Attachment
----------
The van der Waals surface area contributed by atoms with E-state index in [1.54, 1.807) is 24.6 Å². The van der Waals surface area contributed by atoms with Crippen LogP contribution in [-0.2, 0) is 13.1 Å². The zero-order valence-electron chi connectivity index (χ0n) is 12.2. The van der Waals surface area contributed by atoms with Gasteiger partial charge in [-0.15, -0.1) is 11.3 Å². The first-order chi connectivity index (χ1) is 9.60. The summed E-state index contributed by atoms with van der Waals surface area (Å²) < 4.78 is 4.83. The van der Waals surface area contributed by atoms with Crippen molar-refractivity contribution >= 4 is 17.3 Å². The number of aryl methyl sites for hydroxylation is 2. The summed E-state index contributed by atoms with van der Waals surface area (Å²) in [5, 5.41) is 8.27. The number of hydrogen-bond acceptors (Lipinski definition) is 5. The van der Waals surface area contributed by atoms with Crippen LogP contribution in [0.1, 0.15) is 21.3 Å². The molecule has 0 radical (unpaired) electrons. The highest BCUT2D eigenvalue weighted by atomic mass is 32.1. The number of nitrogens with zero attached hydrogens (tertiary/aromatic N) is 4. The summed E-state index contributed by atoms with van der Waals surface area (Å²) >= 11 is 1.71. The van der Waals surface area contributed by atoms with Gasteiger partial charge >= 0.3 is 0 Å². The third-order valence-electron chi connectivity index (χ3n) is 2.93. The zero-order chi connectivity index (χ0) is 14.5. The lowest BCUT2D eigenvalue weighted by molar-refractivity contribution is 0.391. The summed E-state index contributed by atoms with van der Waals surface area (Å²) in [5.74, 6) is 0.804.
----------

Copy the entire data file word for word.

The van der Waals surface area contributed by atoms with E-state index in [1.54, 1.807) is 24.6 Å². The van der Waals surface area contributed by atoms with Crippen LogP contribution in [-0.2, 0) is 13.1 Å². The zero-order valence-electron chi connectivity index (χ0n) is 12.2. The van der Waals surface area contributed by atoms with Gasteiger partial charge in [-0.15, -0.1) is 11.3 Å². The first-order chi connectivity index (χ1) is 9.60. The summed E-state index contributed by atoms with van der Waals surface area (Å²) < 4.78 is 4.83. The van der Waals surface area contributed by atoms with Crippen molar-refractivity contribution >= 4 is 17.3 Å². The number of aryl methyl sites for hydroxylation is 2. The summed E-state index contributed by atoms with van der Waals surface area (Å²) in [5, 5.41) is 8.27. The number of hydrogen-bond acceptors (Lipinski definition) is 5. The van der Waals surface area contributed by atoms with Crippen LogP contribution in [0.1, 0.15) is 21.3 Å². The molecule has 0 radical (unpaired) electrons. The highest BCUT2D eigenvalue weighted by atomic mass is 32.1. The number of nitrogens with zero attached hydrogens (tertiary/aromatic N) is 4. The summed E-state index contributed by atoms with van der Waals surface area (Å²) >= 11 is 1.71. The van der Waals surface area contributed by atoms with Gasteiger partial charge >= 0.3 is 0 Å². The third-order valence-electron chi connectivity index (χ3n) is 2.93. The zero-order chi connectivity index (χ0) is 14.5. The lowest BCUT2D eigenvalue weighted by molar-refractivity contribution is 0.391. The summed E-state index contributed by atoms with van der Waals surface area (Å²) in [5.74, 6) is 0.804.